The language of Moses

The Biblical Ulpan at Kibbutz Tzova teaches Hebrew as the ancient Israelites spoke it.

ulpan 88 (photo credit: )
ulpan 88
(photo credit: )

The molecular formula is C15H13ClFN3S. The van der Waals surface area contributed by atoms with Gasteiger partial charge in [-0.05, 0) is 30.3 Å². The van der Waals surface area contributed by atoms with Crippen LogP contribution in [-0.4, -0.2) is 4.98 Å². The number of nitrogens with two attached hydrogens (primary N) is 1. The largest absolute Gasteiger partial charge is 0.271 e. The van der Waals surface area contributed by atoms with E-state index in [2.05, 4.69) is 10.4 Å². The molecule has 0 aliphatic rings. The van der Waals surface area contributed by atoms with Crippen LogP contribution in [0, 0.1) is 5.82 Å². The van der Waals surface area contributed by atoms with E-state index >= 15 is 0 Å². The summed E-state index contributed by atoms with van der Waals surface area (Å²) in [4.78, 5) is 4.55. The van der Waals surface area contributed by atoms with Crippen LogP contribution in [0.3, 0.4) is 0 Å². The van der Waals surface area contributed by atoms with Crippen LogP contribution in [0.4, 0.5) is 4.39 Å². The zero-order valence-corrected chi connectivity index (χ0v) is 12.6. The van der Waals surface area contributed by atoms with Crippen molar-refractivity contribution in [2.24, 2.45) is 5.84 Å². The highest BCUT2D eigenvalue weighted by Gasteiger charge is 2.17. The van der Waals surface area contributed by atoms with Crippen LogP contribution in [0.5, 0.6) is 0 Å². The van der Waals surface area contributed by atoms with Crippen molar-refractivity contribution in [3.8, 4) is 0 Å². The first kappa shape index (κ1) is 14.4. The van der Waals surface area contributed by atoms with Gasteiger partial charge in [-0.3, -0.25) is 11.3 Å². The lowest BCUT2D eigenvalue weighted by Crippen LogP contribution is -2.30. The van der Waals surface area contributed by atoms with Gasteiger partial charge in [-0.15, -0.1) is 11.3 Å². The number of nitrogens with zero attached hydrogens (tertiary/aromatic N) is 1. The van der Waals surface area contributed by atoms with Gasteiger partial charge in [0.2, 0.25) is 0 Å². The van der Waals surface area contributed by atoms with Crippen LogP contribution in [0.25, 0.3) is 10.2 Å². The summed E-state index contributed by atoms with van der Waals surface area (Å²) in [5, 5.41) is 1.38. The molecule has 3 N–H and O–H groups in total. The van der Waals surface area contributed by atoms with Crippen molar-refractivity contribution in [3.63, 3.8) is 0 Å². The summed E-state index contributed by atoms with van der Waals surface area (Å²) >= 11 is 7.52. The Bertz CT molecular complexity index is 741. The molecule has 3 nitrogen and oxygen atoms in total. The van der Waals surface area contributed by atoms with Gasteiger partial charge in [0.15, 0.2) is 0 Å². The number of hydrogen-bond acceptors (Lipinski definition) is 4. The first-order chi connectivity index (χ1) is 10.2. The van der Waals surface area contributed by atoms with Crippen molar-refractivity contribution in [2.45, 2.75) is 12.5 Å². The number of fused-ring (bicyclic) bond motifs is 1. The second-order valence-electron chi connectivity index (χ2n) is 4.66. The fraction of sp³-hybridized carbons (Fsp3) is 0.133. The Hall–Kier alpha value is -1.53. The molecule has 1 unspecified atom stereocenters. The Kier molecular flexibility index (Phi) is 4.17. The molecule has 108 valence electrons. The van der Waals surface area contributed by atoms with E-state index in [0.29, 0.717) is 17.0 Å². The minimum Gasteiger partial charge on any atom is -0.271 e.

At first glance the ulpan at Kibbutz Tzova, about 20 minutes west of Jerusalem, may seem no different than any other. But within a couple of minutes of listening to the exchange between students and teachers, it becomes clear that there is something fishy about the Hebrew spoken here. Welcome to the Biblical Ulpan, a framework that allows students to study biblical Hebrew in its original context. In place of the conventional grammar-driven approach to Hebrew study that often includes memorizing elusive rules and arcane verb charts, biblical Hebrew is the medium through which the language is taught here to Christian and Jewish students. "Studying a text needs the 'code' [the language] and the culture, history and geography in order to be most fully understood," explains Randall Buth, who founded the ulpan 10 years ago. "Students may be throwing a plastic sheep in the class after hearing a command like 'hashlech et hakeves el hatalmid sham' [Throw the sheep to the student over there], without realizing that the verb is part of the hif'il pattern [causative grammatical form]," he says. "When they finally know a few verbs or forms from these categories they will receive a presentation that organizes the forms into a system. The binyan system that is dreaded by many a beginning student is cut down to size and more easily understood." Buth, who holds a doctorate in Semitic languages from UCLA, has also studied theoretical linguistics. He worked for the United Bible Societies in Africa for 20 years supervising Bible translation projects into local languages. Students must "first hear language being used in a context where it is understood" and teachers should "demonstrate the meaning when new material is introduced," he says. Students at the Biblical Ulpan - which offers courses of three and six months - might present a skit about Jonah and the whale in biblical Hebrew, or watch Buth read and act out the story of the battle of Afek (1 Sam. 4) from a hill overlooking the ancient Israelite and Philistine camps. Buth says some of the students try to speak biblical Hebrew in the street or in restaurants, evoking a smile or puzzled look from Israelis, though they are usually understood. Often, he reports, Israelis affirm the effort. "At archeological sites it frequently happens that Israelis will walk by, hearing us read a biblical passage, explaining the passage and the geography in simple biblical Hebrew. Sometimes they are curious enough to stop and ask the teacher what they have just heard. They have never heard anything like it and are impressed to see foreigners take the time and discipline to delve into the ancient texts like this." "Suddenly things are clear," says Oklahoma native Aubrey Alexander, who has also studied Hebrew in a traditional setting. "[Previously there were] many ideas and terms and grammar [sentence] objects that were just floating in the air. This method provided a framework on which to hang all these things. Suddenly, all these disparate things were forming a clear picture. Things were comprehensible." Her husband Vernon agrees: "Having the living structure of biblical Hebrew internalized [means that] many of the grammatical structures I was taught earlier, now suddenly have a structure on which to hang. Things that were foggy or confusing have come into crystal clarity." Also offered at the Biblical Ulpan, Buth notes, is Koine Greek, the original language of the New Testament.